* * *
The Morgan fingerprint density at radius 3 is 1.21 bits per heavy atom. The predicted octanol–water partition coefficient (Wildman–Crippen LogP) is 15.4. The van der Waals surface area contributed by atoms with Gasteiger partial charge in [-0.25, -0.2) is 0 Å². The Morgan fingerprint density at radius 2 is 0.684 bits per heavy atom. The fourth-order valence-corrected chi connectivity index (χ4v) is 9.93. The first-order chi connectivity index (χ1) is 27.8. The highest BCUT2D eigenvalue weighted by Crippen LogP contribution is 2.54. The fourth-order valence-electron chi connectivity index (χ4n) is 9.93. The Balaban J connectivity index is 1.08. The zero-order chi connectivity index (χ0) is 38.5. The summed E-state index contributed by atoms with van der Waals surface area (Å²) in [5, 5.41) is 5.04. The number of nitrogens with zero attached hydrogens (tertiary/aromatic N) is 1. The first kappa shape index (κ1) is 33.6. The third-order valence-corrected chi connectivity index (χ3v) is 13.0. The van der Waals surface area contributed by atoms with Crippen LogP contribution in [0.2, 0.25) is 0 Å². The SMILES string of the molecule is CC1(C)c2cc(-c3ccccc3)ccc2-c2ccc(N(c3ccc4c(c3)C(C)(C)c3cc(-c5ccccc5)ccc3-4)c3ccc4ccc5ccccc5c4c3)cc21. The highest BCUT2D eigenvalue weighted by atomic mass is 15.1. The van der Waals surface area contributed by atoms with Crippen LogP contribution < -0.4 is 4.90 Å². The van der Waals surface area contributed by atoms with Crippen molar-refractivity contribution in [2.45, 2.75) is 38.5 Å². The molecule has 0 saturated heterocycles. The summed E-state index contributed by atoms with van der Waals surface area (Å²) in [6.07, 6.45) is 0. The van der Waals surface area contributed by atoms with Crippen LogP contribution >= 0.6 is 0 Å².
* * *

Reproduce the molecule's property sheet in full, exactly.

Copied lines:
The Morgan fingerprint density at radius 3 is 1.21 bits per heavy atom. The predicted octanol–water partition coefficient (Wildman–Crippen LogP) is 15.4. The van der Waals surface area contributed by atoms with Gasteiger partial charge in [-0.25, -0.2) is 0 Å². The Morgan fingerprint density at radius 2 is 0.684 bits per heavy atom. The fourth-order valence-corrected chi connectivity index (χ4v) is 9.93. The first-order chi connectivity index (χ1) is 27.8. The highest BCUT2D eigenvalue weighted by Crippen LogP contribution is 2.54. The fourth-order valence-electron chi connectivity index (χ4n) is 9.93. The Balaban J connectivity index is 1.08. The zero-order chi connectivity index (χ0) is 38.5. The summed E-state index contributed by atoms with van der Waals surface area (Å²) in [5, 5.41) is 5.04. The number of nitrogens with zero attached hydrogens (tertiary/aromatic N) is 1. The first kappa shape index (κ1) is 33.6. The third-order valence-corrected chi connectivity index (χ3v) is 13.0. The van der Waals surface area contributed by atoms with Crippen LogP contribution in [0.2, 0.25) is 0 Å². The SMILES string of the molecule is CC1(C)c2cc(-c3ccccc3)ccc2-c2ccc(N(c3ccc4c(c3)C(C)(C)c3cc(-c5ccccc5)ccc3-4)c3ccc4ccc5ccccc5c4c3)cc21. The highest BCUT2D eigenvalue weighted by atomic mass is 15.1. The van der Waals surface area contributed by atoms with Crippen LogP contribution < -0.4 is 4.90 Å². The van der Waals surface area contributed by atoms with Crippen molar-refractivity contribution in [2.45, 2.75) is 38.5 Å². The molecule has 0 saturated heterocycles. The summed E-state index contributed by atoms with van der Waals surface area (Å²) in [6.07, 6.45) is 0. The van der Waals surface area contributed by atoms with Crippen LogP contribution >= 0.6 is 0 Å².